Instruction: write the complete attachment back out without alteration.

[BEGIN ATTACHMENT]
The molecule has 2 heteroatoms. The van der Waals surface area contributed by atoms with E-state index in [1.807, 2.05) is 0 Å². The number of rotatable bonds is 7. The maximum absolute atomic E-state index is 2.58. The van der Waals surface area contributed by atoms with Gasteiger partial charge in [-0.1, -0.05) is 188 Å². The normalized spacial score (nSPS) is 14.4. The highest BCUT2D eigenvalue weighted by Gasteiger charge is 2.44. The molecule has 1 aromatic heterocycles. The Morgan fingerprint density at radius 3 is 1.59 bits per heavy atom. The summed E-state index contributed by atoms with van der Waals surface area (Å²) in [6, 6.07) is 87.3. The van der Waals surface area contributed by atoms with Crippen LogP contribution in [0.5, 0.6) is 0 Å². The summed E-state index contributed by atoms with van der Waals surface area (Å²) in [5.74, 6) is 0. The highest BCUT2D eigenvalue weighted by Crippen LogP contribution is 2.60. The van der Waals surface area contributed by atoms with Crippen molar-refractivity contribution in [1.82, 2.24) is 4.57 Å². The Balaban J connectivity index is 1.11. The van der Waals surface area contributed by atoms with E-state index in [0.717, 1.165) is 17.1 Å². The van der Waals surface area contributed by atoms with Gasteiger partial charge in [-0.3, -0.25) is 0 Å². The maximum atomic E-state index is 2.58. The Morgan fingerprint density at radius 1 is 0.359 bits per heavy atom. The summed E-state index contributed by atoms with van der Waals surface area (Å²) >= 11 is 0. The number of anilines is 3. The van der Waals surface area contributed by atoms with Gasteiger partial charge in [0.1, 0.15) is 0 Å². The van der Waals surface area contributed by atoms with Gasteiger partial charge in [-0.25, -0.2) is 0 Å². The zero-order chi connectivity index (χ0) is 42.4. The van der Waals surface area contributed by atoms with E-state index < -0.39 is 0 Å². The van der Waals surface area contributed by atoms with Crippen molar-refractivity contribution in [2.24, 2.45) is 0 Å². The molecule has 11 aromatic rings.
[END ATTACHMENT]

The molecule has 2 heteroatoms. The van der Waals surface area contributed by atoms with E-state index in [1.807, 2.05) is 0 Å². The number of rotatable bonds is 7. The maximum absolute atomic E-state index is 2.58. The van der Waals surface area contributed by atoms with Gasteiger partial charge in [-0.1, -0.05) is 188 Å². The normalized spacial score (nSPS) is 14.4. The highest BCUT2D eigenvalue weighted by Gasteiger charge is 2.44. The molecule has 1 aromatic heterocycles. The Morgan fingerprint density at radius 3 is 1.59 bits per heavy atom. The summed E-state index contributed by atoms with van der Waals surface area (Å²) in [6, 6.07) is 87.3. The van der Waals surface area contributed by atoms with Crippen LogP contribution in [0.5, 0.6) is 0 Å². The summed E-state index contributed by atoms with van der Waals surface area (Å²) in [5.74, 6) is 0. The highest BCUT2D eigenvalue weighted by Crippen LogP contribution is 2.60. The van der Waals surface area contributed by atoms with Crippen molar-refractivity contribution in [1.82, 2.24) is 4.57 Å². The Balaban J connectivity index is 1.11. The van der Waals surface area contributed by atoms with E-state index in [0.717, 1.165) is 17.1 Å². The van der Waals surface area contributed by atoms with Gasteiger partial charge in [-0.3, -0.25) is 0 Å². The maximum atomic E-state index is 2.58. The Morgan fingerprint density at radius 1 is 0.359 bits per heavy atom. The summed E-state index contributed by atoms with van der Waals surface area (Å²) >= 11 is 0. The number of anilines is 3. The van der Waals surface area contributed by atoms with Gasteiger partial charge in [0.1, 0.15) is 0 Å². The van der Waals surface area contributed by atoms with Gasteiger partial charge in [-0.25, -0.2) is 0 Å². The zero-order chi connectivity index (χ0) is 42.4. The van der Waals surface area contributed by atoms with E-state index < -0.39 is 0 Å². The van der Waals surface area contributed by atoms with Crippen molar-refractivity contribution in [2.24, 2.45) is 0 Å². The molecule has 11 aromatic rings.